Many modern electronic devices have more features than I’ll ever use, primarily because I hate to read the operating manual to learn the procedures. Even this Icom IC-M1V handheld VHF is more sophisticated than I need, but its solid construction, small size and easy-to-use basic functions made me want to own it.
I wouldn’t own a handheld if it didn’t have a lithium-ion battery, as the Icom does. Such batteries don’t have a memory of their last power level, so you can recharge them before they are drained. They also last longer than Ni-Cad batteries.
The IC-M1V has concentric on/off and squelch knobs on its top. Though I need both hands to operate these, I prefer their infinitely variable control compared to the set increments buttons give you. The IC-M1V feels good in my hands (I have short fingers), and I can operate the keys equally easily with each hand. When the device is in my left hand, I can reach all the keys with my thumb. Holding the VHF in my right hand, I operate the keys on the face with my thumb and the push-to-talk key with my forefinger. The battery case on the back of the radio has indentations similar to those on a car’s steering wheel. A small detail, but I was surprised by the extra security the indentations offer. Not that dropping this handheld matters; it survived my drop test-from about 5′ above the cockpit sole-so I imagine a few bounces won’t kill it. It’s waterproof, too, but it doesn’t float.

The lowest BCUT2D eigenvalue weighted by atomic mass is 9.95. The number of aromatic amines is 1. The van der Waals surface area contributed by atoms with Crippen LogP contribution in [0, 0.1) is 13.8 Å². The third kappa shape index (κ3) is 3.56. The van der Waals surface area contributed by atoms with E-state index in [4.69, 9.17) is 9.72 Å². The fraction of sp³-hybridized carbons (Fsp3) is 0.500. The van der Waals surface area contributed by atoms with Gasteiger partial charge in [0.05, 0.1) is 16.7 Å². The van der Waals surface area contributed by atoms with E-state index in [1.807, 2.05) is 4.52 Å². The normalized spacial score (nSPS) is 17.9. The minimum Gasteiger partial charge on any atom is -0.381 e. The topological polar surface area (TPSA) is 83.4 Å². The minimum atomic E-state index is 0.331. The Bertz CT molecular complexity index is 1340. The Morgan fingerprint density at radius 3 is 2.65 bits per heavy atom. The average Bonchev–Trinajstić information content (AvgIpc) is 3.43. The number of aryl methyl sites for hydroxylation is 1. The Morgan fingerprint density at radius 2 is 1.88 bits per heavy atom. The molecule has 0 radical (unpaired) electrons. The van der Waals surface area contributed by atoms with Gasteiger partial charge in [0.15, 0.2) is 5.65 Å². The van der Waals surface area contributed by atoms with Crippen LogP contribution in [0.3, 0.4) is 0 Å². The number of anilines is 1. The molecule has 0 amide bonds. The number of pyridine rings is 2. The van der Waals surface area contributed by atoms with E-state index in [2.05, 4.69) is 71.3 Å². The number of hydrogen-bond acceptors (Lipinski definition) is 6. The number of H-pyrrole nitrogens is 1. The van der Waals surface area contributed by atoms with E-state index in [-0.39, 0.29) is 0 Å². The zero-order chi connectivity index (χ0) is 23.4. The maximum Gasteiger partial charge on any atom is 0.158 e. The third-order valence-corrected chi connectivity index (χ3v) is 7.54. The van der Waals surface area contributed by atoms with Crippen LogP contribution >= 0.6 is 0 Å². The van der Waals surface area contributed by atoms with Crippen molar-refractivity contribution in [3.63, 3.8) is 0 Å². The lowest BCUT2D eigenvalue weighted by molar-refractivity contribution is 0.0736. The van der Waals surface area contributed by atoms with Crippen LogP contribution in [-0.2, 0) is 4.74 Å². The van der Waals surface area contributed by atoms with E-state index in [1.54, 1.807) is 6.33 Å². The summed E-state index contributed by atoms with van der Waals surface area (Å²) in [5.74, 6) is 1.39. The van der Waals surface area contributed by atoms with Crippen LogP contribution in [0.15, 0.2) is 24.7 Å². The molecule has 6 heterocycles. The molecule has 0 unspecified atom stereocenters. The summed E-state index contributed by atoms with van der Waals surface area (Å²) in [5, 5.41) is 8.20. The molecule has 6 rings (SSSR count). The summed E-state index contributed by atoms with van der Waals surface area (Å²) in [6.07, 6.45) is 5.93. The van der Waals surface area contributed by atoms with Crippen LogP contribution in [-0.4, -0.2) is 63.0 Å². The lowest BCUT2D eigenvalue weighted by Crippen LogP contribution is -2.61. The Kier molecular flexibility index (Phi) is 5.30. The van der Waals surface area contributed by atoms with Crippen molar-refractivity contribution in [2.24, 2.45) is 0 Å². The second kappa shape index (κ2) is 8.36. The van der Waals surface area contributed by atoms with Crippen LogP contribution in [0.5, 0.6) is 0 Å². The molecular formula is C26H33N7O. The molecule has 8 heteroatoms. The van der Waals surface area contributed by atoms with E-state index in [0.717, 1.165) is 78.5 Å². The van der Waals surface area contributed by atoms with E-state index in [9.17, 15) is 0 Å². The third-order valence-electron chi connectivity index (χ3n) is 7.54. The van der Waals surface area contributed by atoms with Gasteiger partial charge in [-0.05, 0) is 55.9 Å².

Modern handhelds don’t leave much to desire in the way of reception and broadcasting quality. Most are very good. The Icom, though, seems to have a higher-quality speaker than I’m accustomed to hearing. I also like the comments at the bottom of the display that identify the channels (commercial, pleasure, calling). Icom programs these at the factory, but you can change them. On top of the radio is a connection for the optional external speaker/microphone.
Suggested retail price is $463; the external speaker/microphone is $70.
Contact: Icom America Inc., (425) 454-8155; www.icomamerica.com.